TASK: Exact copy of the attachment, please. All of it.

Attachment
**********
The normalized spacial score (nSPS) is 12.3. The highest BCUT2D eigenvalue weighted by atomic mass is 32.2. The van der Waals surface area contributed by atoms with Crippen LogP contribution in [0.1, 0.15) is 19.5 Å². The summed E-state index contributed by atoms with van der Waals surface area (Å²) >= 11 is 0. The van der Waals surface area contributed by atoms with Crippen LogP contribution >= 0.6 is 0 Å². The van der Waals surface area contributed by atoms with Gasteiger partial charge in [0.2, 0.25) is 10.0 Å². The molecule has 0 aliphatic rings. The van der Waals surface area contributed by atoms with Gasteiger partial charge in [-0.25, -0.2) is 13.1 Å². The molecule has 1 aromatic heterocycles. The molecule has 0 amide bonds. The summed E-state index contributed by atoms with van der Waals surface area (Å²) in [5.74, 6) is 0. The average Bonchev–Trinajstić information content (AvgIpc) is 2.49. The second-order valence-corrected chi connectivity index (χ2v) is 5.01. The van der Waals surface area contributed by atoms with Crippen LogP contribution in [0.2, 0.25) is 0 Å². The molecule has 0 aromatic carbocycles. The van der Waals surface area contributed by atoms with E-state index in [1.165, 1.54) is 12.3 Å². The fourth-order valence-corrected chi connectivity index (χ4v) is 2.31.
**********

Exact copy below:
The normalized spacial score (nSPS) is 12.3. The highest BCUT2D eigenvalue weighted by atomic mass is 32.2. The van der Waals surface area contributed by atoms with Crippen LogP contribution in [0.1, 0.15) is 19.5 Å². The summed E-state index contributed by atoms with van der Waals surface area (Å²) >= 11 is 0. The van der Waals surface area contributed by atoms with Crippen LogP contribution >= 0.6 is 0 Å². The van der Waals surface area contributed by atoms with Gasteiger partial charge in [0.2, 0.25) is 10.0 Å². The molecule has 0 aliphatic rings. The van der Waals surface area contributed by atoms with Gasteiger partial charge in [-0.25, -0.2) is 13.1 Å². The molecule has 1 aromatic heterocycles. The molecule has 0 amide bonds. The summed E-state index contributed by atoms with van der Waals surface area (Å²) in [5.74, 6) is 0. The average Bonchev–Trinajstić information content (AvgIpc) is 2.49. The second-order valence-corrected chi connectivity index (χ2v) is 5.01. The van der Waals surface area contributed by atoms with Crippen LogP contribution in [0.2, 0.25) is 0 Å². The molecule has 0 aromatic carbocycles. The van der Waals surface area contributed by atoms with E-state index in [1.165, 1.54) is 12.3 Å². The fourth-order valence-corrected chi connectivity index (χ4v) is 2.31.